Ann Althouse said...

There just aren't enough people who, when keeping single, go to heights of altruism. Marriage, especially with children, forces some midlevel altruism on people, and it's an achievable kind of virtue, even as it's full of selfish aspects. It's also more grounded in reality. This idea of a single person with a "will to power" -- I'm not betting on that coming out well. I'm not seeing many examples of that in real life. I think most single people are either enjoying the selfish pleasures of singlehood or not doing very well. That said, some of the very best people in the history of the world have been single, altruistic types. But American culture does almost nothing to encourage that sort of behavior (outside of the Catholic Church).

Jen Bradford said...

I'm forty and single, and would say that in a daily way I'm generally pretty selfish. Not self-absorbed, necessarily, but my meals, sleep schedule, dishwashing (or not), reading time, remote control, and music selection are usually down to yours truly.

At the same time, it's gratifying to be in a position to be there for friends (and their kids) during illnesses and emergencies in ways that wouldn't be possible if I had family obligations of my own. I just got back from that sort of trip, which I probably wouldn't have offered to make otherwise. I would have said, "well, if there's anything I can do..." (heavy on the ellipses), not "Say the word and I can be there in five hours."

It balances out.

Melissa Clouthier said...

A girlfriend of mine lives essentially in a parallel universe to mine. We are very much alike in personality, education and profession with similar hobbies and interests. The only difference (besides age) is marriage status. She is single. I am married.

On a visit a few years back, I marvelled at her freedom. She ate what, when and how she wanted. She left dishes in the sink. She had a huge library where I had many books, but must hem in my habit. She has everything she wants, when she wants it.

I asked her if she'd ever get married. "I'm never doing a man's laundry," she said. Yet, she was so lonely. And in her older-middle age, alone. She had a serious injury and had no one besides friends to lean on and that was tough.

I came home from the trip. Quit complaining (as much) and promptly got pregnant with #3. The alternative life I dreamed of (my way, all the time)seemed emptier than I had imagined.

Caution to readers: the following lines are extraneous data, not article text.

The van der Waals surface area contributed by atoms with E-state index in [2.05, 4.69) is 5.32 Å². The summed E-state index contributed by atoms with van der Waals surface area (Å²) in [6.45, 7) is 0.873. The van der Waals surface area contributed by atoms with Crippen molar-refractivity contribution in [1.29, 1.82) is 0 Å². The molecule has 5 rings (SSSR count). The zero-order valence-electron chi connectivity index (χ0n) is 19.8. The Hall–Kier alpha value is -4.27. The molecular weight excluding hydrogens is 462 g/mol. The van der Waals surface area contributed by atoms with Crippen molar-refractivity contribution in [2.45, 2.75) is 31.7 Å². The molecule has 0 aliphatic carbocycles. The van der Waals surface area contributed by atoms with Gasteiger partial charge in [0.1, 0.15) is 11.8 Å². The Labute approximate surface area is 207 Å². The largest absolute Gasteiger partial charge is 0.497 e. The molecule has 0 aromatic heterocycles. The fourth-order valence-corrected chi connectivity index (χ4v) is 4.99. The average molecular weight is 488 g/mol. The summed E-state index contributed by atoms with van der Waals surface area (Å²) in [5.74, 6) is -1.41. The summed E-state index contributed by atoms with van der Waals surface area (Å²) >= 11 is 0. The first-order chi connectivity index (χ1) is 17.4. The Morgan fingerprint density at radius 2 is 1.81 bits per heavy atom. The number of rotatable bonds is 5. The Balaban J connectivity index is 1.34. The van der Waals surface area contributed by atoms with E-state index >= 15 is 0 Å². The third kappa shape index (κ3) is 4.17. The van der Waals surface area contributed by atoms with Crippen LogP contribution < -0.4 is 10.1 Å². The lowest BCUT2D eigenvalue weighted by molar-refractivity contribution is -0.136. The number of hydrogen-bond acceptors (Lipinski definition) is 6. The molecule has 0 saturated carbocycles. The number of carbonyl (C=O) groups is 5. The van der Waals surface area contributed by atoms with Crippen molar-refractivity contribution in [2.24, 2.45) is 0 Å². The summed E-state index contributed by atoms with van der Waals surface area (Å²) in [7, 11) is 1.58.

So some of my way gets mutated into his way or our way or the kid's way. Ultimately, I think the unselfishness of marriage over singleness yields more satisfaction. Isn't that selfish?

Jen Bradford said...

Yet, she was so lonely. And in her older-middle age, alone.

But there are levels of loneliness. I've been very happy with a partner, but have also been far lonelier in a clunker relationship than I am on my own. And I think I've been more selfish (and self-absorbed) at times when I've tried to "make it work" with the wrong man.

The times I've been most needed by friends had largely to do with the fact that their husbands found it hard to handle their need to talk through a trauma/illness/death. That can be lonely also. But in a daily way, I'd say they're probably more satisfied and less neurotic than me.

Maxine Weiss said...

Wicked: Is "marriagiable" a word?

I think it's "marriageable"---but it still sounds strange. Not exactly one of those words that rolls off the tongue.

How about "marriage material"?

By the way, I like a river with a wide channel because I like to sway and drift. I don't think a narrow channel will allow for that.

And, I don't always need my boat rides to be "thrilling".

I like serenity more than thrills.

Peace, Maxine

Anonymous said...

i prefer to live with a partner or even somebody to live with me than live all alone. i'm not a selfish person. the feeling that sharing gives is comparable to nothing.a frien of mine from wealthymendotcom inspired me more on giving without expecting nothing in the end.he's blessed with more compared to others but he exemplifies a good value.